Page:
Traffic on the bridge drives on the left, as in Thailand, while traffic in Laos drives on the right. This is the changeover at the Laotian end, just before the border post.
With journalist Alina Simon (right) in front of Patuxai Monument in central Vientiane, built to honour those who fought for independence from the French. The design took a leaf from Champ Elysee, Paris.
A bazaar selling silks, woven textiles and other traditional crafts.
That's our guide posing with the Laotian version of the tuktuk.
An American Buddhist monk stopped by our table to say hello as we were waiting for lunch at a restaurant in the city centre. We exchanged pleasantries; unfortunately, I can't recall much details about him.
Homeward bound on a motorised sampan, all ready to cross the mighty Mekong back to the Thai side.
Bridge Over Untroubled Waters...
Its ancient name was Sisattanak, which is Pali (i.e. liturgical language of Theravada Buddhism) for "the royal sandalwood grove" or "the city of sandalwood"; sandalwood being the very expensive and highly prized fragrance used in Buddhist and Hindu religious rituals.
The locals commonly refer to it by its Laotian appellation Viangchan (or Wengjan), as do the Thais, its closest neighbours.
To the rest of the world however, it is known as Vientiane, no thanks to its one-time colonial masters, the French, who conveniently romanised the spelling and pronunciation to suit their unyielding European tongue.
Working with TAT had given me an invaluable insight of dealing with the Thais. Their English may be sorely wanting (more so in the Provinces), but they were undeniably a bunch of courteous, good-natured people whose hospitality was as genuine as their smile.
Over the years during our stint with TAT, my consulting partner and I would take turns to lead Malaysian journalists to visit every nook and cranny of Thailand, covering tourist spots, festivals, celebrations and related events and places.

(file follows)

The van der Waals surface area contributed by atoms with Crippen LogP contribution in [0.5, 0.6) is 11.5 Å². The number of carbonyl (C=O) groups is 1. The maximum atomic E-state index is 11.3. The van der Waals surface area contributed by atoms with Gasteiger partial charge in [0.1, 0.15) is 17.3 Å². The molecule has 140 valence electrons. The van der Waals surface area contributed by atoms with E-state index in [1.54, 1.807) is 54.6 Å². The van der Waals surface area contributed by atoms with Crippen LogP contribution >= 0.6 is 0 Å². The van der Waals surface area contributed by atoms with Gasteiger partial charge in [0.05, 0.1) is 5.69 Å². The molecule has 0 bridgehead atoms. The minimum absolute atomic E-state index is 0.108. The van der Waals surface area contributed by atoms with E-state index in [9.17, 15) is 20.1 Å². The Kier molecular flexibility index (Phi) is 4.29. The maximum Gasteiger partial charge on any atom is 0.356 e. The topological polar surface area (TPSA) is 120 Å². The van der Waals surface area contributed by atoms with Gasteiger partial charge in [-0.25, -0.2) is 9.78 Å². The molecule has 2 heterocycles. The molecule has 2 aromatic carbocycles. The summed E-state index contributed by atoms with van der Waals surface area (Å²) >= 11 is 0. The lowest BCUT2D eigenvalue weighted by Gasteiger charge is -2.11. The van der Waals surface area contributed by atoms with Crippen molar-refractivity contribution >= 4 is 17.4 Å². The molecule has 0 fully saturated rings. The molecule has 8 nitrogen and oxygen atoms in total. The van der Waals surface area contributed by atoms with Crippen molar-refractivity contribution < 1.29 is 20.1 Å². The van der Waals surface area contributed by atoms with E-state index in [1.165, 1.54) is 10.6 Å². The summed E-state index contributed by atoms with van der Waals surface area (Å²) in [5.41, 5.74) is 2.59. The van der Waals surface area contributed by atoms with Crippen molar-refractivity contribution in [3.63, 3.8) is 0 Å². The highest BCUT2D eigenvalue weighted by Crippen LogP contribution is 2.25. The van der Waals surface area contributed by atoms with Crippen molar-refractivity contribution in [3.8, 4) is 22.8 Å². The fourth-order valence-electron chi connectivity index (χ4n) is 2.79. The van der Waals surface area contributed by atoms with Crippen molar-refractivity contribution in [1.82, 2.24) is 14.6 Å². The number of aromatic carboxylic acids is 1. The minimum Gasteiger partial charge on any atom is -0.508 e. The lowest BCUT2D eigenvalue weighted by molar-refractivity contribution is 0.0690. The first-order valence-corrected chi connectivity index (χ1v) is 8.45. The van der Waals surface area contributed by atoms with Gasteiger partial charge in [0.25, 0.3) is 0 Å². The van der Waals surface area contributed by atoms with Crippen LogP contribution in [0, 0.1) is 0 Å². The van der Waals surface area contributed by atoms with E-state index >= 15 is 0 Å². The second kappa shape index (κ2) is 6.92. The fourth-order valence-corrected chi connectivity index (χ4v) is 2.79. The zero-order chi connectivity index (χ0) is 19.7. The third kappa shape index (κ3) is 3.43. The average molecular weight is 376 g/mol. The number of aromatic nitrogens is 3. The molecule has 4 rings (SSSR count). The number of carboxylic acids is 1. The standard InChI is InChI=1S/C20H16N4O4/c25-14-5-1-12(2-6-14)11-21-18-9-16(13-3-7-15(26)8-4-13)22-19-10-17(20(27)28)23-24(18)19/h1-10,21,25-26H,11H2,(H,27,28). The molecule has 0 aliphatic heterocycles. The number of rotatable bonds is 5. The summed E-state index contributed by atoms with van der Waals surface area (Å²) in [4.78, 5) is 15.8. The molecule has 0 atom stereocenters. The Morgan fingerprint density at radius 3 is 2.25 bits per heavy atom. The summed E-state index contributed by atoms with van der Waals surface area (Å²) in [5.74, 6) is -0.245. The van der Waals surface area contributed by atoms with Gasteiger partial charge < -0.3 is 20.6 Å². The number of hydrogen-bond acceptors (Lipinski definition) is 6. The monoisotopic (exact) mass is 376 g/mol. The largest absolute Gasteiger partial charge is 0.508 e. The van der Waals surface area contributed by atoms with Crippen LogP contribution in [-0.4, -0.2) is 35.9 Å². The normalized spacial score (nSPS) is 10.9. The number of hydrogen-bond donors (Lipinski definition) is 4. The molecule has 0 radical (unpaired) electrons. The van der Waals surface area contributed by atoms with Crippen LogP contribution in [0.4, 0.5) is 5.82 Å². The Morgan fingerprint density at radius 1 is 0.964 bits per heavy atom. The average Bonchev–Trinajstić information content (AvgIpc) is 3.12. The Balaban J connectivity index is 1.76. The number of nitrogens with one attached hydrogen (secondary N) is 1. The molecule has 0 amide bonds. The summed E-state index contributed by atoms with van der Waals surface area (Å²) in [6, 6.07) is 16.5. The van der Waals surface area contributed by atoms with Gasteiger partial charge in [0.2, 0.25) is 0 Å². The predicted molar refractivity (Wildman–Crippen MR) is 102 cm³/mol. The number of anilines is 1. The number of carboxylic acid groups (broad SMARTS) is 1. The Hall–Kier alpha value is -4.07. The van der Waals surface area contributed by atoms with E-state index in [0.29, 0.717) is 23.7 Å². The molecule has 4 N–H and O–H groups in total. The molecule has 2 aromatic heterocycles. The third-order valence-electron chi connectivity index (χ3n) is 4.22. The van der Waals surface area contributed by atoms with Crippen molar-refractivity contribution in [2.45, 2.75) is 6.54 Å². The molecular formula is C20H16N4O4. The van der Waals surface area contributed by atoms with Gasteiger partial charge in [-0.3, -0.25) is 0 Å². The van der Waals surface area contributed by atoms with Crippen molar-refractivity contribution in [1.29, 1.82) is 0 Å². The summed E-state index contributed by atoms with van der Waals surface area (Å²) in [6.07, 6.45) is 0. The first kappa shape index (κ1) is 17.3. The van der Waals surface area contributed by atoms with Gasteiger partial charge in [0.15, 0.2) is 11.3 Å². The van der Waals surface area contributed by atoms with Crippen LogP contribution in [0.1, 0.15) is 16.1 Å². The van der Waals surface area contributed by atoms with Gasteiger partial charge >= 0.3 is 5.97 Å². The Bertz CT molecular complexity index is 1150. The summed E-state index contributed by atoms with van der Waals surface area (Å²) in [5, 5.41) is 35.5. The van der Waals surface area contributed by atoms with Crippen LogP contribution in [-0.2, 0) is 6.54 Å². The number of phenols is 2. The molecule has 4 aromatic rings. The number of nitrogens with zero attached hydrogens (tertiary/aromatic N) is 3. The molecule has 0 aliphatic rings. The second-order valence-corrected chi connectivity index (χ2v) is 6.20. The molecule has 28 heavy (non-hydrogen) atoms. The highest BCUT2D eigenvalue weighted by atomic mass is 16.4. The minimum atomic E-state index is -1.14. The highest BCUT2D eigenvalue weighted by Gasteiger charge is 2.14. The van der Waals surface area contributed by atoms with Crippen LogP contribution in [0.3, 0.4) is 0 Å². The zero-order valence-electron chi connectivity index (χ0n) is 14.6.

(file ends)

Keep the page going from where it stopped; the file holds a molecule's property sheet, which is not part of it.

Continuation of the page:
Because of this, I found it necessary to learn Thai, however rudimentary, to facilitate communication, particularly with TAT officers in far-flung provinces, to whom mastering even basic English was an uphill task.
And it was during one of these jaunts that we were given the opportunity of hopping over to Vientiane, albeit only for a day-long visit.
June 1996 saw me leading a group of women journalists to partake Phi Ta Khon, Thailand’s famous “Ghost Festival” (and a religious, merit-making celebration too) held annually in the region of Loei some 520 kilometres northeast of Bangkok.
Because our extensive itinerary included many stopovers, we took the overland route instead of the more convenient domestic flight. It was one of the best decisions ever; the journey was well worth it.
It was a spectacular drive from the flat plains of Bangkok to the mountainous north, taking in the beautiful countryside and spending nights in hotels and guesthouses, both luxurious and plain, along the way.
I vividly recall an unforgettable two-night stay in a nature resort built on the Nan River not far from Phitsanulok, a quaint little town surrounded by temples and rice fields.
Imagine being lulled to sleep by the sounds of gentle flowing waters underneath your chalet, and waking up to a crisp chill in the misty morning air, birds chirping on the far banks, and schools of fish swimming beneath your feet.
There were visits to numerous tourist spots enroute to Loei, the memorable ones being to the old kingdom of Sukothai (450 kilometres from Bangkok), and the three-hour climb up Phu Kradueng (Mount Kradueng) to its plateau top of savannah vegetation.
Our last destination in northern Thailand was the bustling border town of Nong Khai, the country's overland gateway to Vientiane.
Our mission; to travel across the newly completed Thai-Lao Friendship Bridge and spend a full day trampling around picturesque Vientiane, returning to Nong Khai in a motorised sampan across the Mekong, the time-honoured way of travel before the bridge existed.
Better known as Mittaphap Bridge by the locals, the 1,240-metre two-lane bridge, with pedestrian footpaths on each side and a railway line down the middle, connects Nong Khai with Tha Nalaeng on the outskirts of Vientiane 25 kilometres away.
It was the first bridge spanning the lower Mekong to connect the two neighbours, built by Laotian and Thai expertise with US$30 million funding from the Australian Government.
Vientiane was as charming and unpretentious as could be, a place where French colonial architecture existed alongside gilded temples, and where baguettes and french loaves could be purchased next to a stall selling noodles.
Unfortunately for our group, it was a whirlwind tour of the inner city due to time constraint. Still, we managed to take in a few 'must-see' attractions, before wrapping up the visit with some hurried shopping at a well-known bazaar chock-a-block with traditional items.
Fleeting as the visit was, I have never quite forgotten the exquisite beauty of Laos. I have long harboured plans to return, to explore its former capital Luang Prabang (founded in AD 698) and the intriguing Plain of Jars. Perhaps one day soon I will. Insyaallah.